Chapter 1: Andrew

Hey, guys. This is my second story, which requires a little bit of background info since technically it comes from a whole collection where this is already known, so here it is: longo time before the inception job party, Arthur had a wife, Laura, and a son named Andrew, who know nothing about his whole, you know, being a criminal thing. So you should know that. And now Andrew is all grown up. And cool. Which means this story actually takes place after Inception. In case you haven't noticed, I write odd author's notes. I also like muffins. No, that's a lie. I like chocolate chip muffins. So you should read it. Thanks. Also, Arthur's last name is Miller in this story (fake, for the purpose of the marriage license), because I love Death of a Salesman (by Arthur Miller).

Disclaimer: I don't own Inception, it belongs to the obnoxious British genius (to whom I owe my existence).

Outside, golden red leaves fluttered past the window, blown astray by a sudden gust of wind, which made the pane rattle in its wooden frame. But the weather was lost on Andrew Miller, who sat at the worn wooden desk in his attic room, scribbling on a sheet of paper. Laid out before him was a cork board, every square inch of which was obscured by a chaotic collage of pictures, newspaper clippings, maps, and handwritten sticky notes.

There was a photograph tacked at the very center depicting three people, frozen in time. On the left was a beaming blonde woman in her late twenties, with well-worn laugh lines and sparkling blue eyes. Next to her was a raven-haired man with pale skin, also smiling, with narrow eyes that were almost Asian in appearance. In his arms, the man held a chubby baby in a brightly colored sun hat, one hand flung wildly up towards the man's face.

Andrew had inherited his father's jet black hair and, so his mother told him, his attention to detail and aptitude for acquiring information he wasn't supposed to know. The cork board had been amassed over ten years, bits and pieces taken from carefully scrutinized newspapers, family photo albums, and password secured websites into which Andrew had hacked with ease. And still he knew so frustratingly little about his father.

He had the story which his mother, Laura, had told him when he was younger, and had asked every night without fail where his daddy was, and why he wasn't at home, like the fathers of the other boys at school. And without fail, Laura had told him how they had been high school sweethearts who married too young, and that Arthur had been unable to cope with the responsibility of raising a child when he himself was still so young.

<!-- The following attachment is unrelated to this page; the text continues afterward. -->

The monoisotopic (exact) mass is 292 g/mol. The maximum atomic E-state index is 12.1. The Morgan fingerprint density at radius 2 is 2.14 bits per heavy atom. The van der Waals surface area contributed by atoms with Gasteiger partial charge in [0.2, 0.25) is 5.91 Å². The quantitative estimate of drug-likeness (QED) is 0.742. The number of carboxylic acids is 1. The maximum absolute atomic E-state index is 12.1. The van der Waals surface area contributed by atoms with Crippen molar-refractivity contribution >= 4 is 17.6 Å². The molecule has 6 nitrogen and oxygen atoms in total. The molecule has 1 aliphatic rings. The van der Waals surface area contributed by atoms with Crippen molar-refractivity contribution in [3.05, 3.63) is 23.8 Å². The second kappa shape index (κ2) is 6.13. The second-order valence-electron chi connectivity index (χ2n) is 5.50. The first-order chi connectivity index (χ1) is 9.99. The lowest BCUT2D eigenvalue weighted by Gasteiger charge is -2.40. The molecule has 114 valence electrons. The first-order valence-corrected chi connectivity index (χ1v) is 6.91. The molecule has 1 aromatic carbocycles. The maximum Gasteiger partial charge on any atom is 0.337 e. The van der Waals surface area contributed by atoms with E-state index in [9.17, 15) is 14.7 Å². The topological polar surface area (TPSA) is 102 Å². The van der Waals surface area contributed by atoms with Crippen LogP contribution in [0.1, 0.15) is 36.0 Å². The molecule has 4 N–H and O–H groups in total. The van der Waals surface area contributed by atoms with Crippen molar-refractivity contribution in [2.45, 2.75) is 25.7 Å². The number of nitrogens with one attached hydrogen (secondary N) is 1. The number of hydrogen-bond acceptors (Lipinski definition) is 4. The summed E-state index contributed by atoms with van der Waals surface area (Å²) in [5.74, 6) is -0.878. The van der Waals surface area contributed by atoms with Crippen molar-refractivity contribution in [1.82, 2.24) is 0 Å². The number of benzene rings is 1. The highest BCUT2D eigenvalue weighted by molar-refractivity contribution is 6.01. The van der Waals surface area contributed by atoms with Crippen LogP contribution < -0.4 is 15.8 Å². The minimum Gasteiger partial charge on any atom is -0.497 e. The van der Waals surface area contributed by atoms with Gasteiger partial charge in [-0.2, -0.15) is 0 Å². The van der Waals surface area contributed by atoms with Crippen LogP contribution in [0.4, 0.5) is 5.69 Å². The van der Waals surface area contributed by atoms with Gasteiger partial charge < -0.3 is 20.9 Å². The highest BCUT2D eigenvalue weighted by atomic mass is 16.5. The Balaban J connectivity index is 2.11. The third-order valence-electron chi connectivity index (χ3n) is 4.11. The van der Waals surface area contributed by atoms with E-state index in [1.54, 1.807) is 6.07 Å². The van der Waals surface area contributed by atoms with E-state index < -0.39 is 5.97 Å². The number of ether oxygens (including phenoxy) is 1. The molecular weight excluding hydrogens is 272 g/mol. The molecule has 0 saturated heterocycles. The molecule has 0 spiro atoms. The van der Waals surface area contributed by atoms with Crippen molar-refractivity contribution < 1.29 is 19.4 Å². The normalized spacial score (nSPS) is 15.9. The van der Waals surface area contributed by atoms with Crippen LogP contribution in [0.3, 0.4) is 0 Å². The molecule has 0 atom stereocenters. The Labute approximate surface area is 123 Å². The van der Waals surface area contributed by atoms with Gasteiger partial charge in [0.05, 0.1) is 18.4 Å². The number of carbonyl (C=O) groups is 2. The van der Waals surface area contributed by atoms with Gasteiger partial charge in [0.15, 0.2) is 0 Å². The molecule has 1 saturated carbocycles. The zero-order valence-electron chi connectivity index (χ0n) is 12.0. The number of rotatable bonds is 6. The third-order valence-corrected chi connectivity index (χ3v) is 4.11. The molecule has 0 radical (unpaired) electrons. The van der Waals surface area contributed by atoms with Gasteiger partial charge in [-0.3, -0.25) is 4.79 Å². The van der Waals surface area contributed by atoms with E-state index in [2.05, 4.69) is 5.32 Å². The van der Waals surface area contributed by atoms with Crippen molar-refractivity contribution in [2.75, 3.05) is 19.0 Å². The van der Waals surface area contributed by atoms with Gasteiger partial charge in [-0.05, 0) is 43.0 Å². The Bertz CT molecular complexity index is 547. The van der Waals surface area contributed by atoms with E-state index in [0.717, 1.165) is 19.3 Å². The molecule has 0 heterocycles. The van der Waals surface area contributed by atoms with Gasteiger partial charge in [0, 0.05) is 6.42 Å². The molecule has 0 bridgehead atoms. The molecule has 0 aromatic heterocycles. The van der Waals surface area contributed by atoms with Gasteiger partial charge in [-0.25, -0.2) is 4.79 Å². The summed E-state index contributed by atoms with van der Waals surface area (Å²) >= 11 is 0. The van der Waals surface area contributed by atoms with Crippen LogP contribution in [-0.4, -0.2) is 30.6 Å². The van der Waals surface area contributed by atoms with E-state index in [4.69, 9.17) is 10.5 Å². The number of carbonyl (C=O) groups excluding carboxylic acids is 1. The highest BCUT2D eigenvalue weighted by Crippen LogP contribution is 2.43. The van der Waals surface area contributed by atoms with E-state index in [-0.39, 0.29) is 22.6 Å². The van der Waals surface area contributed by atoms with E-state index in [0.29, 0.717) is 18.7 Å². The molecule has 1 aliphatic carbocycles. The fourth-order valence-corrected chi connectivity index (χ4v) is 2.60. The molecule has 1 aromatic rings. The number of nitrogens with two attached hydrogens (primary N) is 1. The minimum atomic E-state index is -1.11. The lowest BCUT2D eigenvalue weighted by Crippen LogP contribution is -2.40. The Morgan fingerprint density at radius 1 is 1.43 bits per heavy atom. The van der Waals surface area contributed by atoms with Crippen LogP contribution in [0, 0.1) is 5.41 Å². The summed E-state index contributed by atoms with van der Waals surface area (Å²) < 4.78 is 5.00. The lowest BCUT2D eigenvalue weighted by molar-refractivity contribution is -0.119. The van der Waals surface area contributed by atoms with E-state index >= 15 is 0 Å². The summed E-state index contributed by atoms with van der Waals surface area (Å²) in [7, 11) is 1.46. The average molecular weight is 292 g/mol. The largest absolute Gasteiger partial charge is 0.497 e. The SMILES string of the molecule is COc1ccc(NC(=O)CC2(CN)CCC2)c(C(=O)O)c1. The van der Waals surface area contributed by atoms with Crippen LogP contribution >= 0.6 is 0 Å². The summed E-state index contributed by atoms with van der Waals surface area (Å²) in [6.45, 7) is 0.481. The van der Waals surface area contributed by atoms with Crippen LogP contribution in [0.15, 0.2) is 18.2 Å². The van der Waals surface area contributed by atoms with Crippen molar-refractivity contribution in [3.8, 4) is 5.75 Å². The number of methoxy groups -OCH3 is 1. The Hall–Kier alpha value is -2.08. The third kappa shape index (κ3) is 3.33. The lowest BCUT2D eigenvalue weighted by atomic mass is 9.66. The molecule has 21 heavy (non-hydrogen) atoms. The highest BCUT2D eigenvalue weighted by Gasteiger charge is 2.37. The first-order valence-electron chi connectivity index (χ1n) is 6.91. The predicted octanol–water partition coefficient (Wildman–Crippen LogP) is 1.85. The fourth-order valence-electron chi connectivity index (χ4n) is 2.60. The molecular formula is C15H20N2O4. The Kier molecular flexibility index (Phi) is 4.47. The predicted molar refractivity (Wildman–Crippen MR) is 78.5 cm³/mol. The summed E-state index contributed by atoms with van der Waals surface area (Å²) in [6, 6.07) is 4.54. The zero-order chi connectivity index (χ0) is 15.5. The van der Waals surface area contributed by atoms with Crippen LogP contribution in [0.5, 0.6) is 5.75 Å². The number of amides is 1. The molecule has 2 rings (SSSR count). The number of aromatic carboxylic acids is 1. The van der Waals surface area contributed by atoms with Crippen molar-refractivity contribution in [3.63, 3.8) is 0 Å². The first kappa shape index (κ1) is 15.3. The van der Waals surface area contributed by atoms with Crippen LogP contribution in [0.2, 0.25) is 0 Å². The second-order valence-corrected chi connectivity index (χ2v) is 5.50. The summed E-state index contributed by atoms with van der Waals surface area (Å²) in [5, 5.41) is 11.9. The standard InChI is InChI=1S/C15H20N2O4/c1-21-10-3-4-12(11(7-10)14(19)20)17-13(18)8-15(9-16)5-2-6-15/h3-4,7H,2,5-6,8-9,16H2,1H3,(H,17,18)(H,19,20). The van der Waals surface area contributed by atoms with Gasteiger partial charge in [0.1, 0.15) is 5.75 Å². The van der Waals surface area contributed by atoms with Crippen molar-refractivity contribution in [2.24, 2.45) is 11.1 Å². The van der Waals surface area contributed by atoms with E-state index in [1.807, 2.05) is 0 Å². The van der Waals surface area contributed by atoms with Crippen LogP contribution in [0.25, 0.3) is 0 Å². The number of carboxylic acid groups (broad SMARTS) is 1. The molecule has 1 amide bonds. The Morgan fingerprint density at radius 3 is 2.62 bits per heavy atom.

There was also the story he had gleaned from bits of eavesdropped conversation between Laura and her mother, Catherine, the flimsy thread which he desperately tried to weave through the rest of his information, to make it all fit. Catherine often made cutting remarks about Arthur, and how he had been nothing but trouble from the start, how he'd never really cared for Laura, and how his work had always come first, even with a newborn son.

But neither of these stories sat well with Andrew. A small part of him knew that he was simply biased, not wanting to believe anything bad about the father he so desperately wanted to find. He ignored this part, telling himself that whatever the truth was, he would find it out for himself.

So Andrew made his decision. He was seventeen years old. It was time to act. With Running Start, he'd graduated high school early, and told everyone, including Laura, that he was going to spend the summer doing EuroRail with a friend, before flying to eastern China, and ending in Japan. this was not entirely true.

Yes, he was going to travel, but the first place on his agenda was a bit further south: Kenya. When doing a face recognition scan on Arthur through a corporate security database, he'd found two pictures tagged in connection to his father's, both of whom had been spotted together in Mombasa: Thomas Eames and Dominic Cobb. It was a slim shot to be sure-the alert was over 15 years old, but it was the only lead he had. Upon further investigation, absolutely nothing had surfaced about Eames. It was like he didn't exist. Cobb, however, was a different matter.

Andrew's first Google search had yielded several newspaper and online articles about Los Angeles native Dom Cobb, who, sixteen years previously, had been convicted of first degree murder and fled the country. With some clever dodging around the California Court of Justice security systems, Andrew was able to discover that there had never been a follow-up on the case, and, as far as anyone in California knew, Cobb was still MIA.

The interesting part was that Cobb's flagged appearance in Mombasa had occurred eight months after he reportedly fled the U.S.

Andrew had no idea why his father and Cobb would be tagged together, but he intended to find out.